- How employees will be tested;
- The substances employees will be tested for.
- What the consequences will be for employees with positive test results.
Goals of the Program
When choosing to implement a new drug and alcohol testing program, employers should first consider the goals they would like to accomplish with the program and state this in the preamble of their written policy. For example, the policy may be intended to accomplish one or more of the following objectives:
- Promote workplace health and safety;
- Encourage better productivity;
- Help employees who are dealing with drug or alcohol problems;
- Reduce the risk of theft or other misconduct in the workplace; or
- Allow the employer to take advantage of reduced insurance premiums under state drug-free workplace programs.
You should then establish a baseline or starting point for each of your stated goals to allow you to evaluate your program’s effectiveness on an ongoing basis. For instance, if a program goal is to lower workplace accidents and injuries, use accident and injury records to establish a baseline against which you can measure the results of your program at a set time period. Evaluation measurements can be used regularly to identify flaws in the program. Measurements can also identify trends—both positive and negative—to uncover best practices and improvement opportunities.
Developing the Procedures
Employees to be Tested
The next item employers should consider is which classes of employees should be tested. For example, this selection may include all employees, only those in safety-sensitive positions or positions involving a fiduciary duty to the employer, or only supervisor-level employees and higher. It is important for employers to adopt procedures to provide notification to the classes of employees who will be subject to testing well in advance of the first scheduled test date and to provide new applicants and employees with this information prior to testing those individuals.
Next, employers should determine which events will trigger the requirement to screen employees for drug and alcohol abuse. The most common triggering events are discussed below.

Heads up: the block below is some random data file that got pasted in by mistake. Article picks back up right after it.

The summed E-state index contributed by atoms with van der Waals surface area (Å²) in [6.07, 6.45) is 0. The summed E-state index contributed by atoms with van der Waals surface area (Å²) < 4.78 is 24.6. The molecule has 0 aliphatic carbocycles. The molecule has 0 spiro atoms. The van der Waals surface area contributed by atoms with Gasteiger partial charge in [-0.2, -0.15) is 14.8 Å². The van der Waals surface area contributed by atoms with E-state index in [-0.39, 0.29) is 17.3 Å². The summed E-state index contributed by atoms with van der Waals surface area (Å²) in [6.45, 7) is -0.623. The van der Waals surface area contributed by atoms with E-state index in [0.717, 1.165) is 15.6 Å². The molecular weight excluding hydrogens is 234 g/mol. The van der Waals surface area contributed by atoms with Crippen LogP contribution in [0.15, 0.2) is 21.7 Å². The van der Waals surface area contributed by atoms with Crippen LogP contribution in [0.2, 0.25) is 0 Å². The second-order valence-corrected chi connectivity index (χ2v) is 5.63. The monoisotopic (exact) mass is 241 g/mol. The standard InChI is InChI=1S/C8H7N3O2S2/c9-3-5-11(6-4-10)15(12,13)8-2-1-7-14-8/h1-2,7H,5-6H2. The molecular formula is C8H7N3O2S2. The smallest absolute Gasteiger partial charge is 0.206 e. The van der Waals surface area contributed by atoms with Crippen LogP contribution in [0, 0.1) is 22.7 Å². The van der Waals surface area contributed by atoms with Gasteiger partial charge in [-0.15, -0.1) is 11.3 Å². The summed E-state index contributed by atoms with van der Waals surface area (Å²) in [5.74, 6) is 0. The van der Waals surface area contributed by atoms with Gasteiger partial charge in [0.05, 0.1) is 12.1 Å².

Employers often screen new hires for drug and alcohol abuse before they are allowed to start the first day on the job. Pre-employment testing is typically either conducted during the application stage or when the individual has received a conditional offer of employment.
Reasonable Suspicion Testing
Employers typically conduct reasonable suspicion tests when the employer has a legitimate reason to believe that the employee is engaging in the illegal use of drugs or is under the influence of illegal drugs or alcohol at the workplace.
Employers typically conduct random testing typically by selecting a set number of days to test a certain number of employees each month or year and using a computer-generated table to randomly select the employees to be tested on the scheduled days. Employees usually do not receive more than a few hours’ notice that they have been randomly selected for testing.
Post-Accident and Post-Injury Testing
Post-accident and post-injury testing are often conducted after an employee is involved in a workplace accident or injury.
Method of Drug Testing
Additionally, employers should determine what method or methods they will use to test employees for illegal substance use. The most common methods of testing include: